This happened to be a serendipitous find as I was shopping at an online book site. I was unaware of this recently released biography of Louis Bromfield. I will forgive you if you are wondering Louis who? Stephen Heyman, his biographer, acknowledges that this is not an uncommon reaction:

If Bromfield ever appears in a book today, he is shoved into parentheses or buried without ceremony in a footnote. If we remember him at all, it is only as a character in somebody else’s story. As Humphrey Bogart’s best man, say, or Doris Duke’s lover. As Gertrude Stein’s protege or Edith Wharton’s gardening guru. As Ernest Hemingway’s enemy or Eleanor Roosevelt’s pain in the ass. What is surprising is not that he has his own story to tell, but that, six decades after his death, that story suddenly feels important (pp. 2-3).

Louis Bromfield’s life began and ended in the Mansfield, Ohio area, and so he is well-familiar to this lover of all things Ohio. I’ve toured Malabar Farm and the Big House where Humphrey Bogart and Lauren Bacall were married. I’ve learned about his farming ideas and even camped at the farm with my son’s Boy Scout troop (a story in itself!). I’ve read some of his farm writings, Pleasant Valley and Malabar Farm. Much of what Heyman mentions in the quote above had nothing or little to do with this part of Bromfield’s life.

It turns out that this part of the story of Bromfield is what Heyman believes to be important in our day. He does not rush to make this point but sets what he thinks Bromfield’s most significant contribution in the context of his whole life. He renders the story in two parts. The first centered around Paris, his very successful novels, the Lost Generation set of which he was part, and his gardens at Senlis. The second focused around his childhood home of Mansfield, and Malabar Farm in Pleasant Valley, where his work and revolutionary thinking about the soil and farming practices began a movement that continues to this day.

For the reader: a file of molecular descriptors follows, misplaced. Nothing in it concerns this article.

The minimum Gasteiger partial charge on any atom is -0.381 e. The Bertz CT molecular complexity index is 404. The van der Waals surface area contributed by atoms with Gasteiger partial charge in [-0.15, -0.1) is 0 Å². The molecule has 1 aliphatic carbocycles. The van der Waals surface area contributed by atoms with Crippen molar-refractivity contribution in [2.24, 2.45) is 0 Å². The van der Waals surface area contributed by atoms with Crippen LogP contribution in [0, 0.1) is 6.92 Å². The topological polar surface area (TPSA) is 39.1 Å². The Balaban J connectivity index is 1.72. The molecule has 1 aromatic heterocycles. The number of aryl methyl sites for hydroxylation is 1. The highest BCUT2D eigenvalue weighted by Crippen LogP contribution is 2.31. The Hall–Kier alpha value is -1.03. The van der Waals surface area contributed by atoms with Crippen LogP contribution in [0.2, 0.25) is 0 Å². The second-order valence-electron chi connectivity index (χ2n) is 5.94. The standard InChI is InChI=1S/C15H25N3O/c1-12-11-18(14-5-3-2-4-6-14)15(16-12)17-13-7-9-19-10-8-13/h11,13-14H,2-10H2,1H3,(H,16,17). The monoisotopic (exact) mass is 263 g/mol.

The first part picks up with his ambulance corps work during World War I where his love of France was born. After a few years back in New York working in the publishing trade, he published his own first works, to immediate success. Both The Green Bay Tree and Possession featured strong, modern, American women. And he married Mary, the antithesis of these women. Heyman traces his longing to return to France, realized in 1925. He fell in with the literary set, befriended by Gertrude Stein while Hemingway resented his success, including his Pulitzer Prize. Even amid the success, the glitter, and the parties, Bromfield loved the soil, creating a beautiful garden home along a stream in Senlis, which became a gathering place for his friends, including Edith Wharton, a fellow gardener. We also learn about the beginnings of his association with George Hawkins, his personal secretary, discretely gay, and responsible for at least some of his success in Hollywood.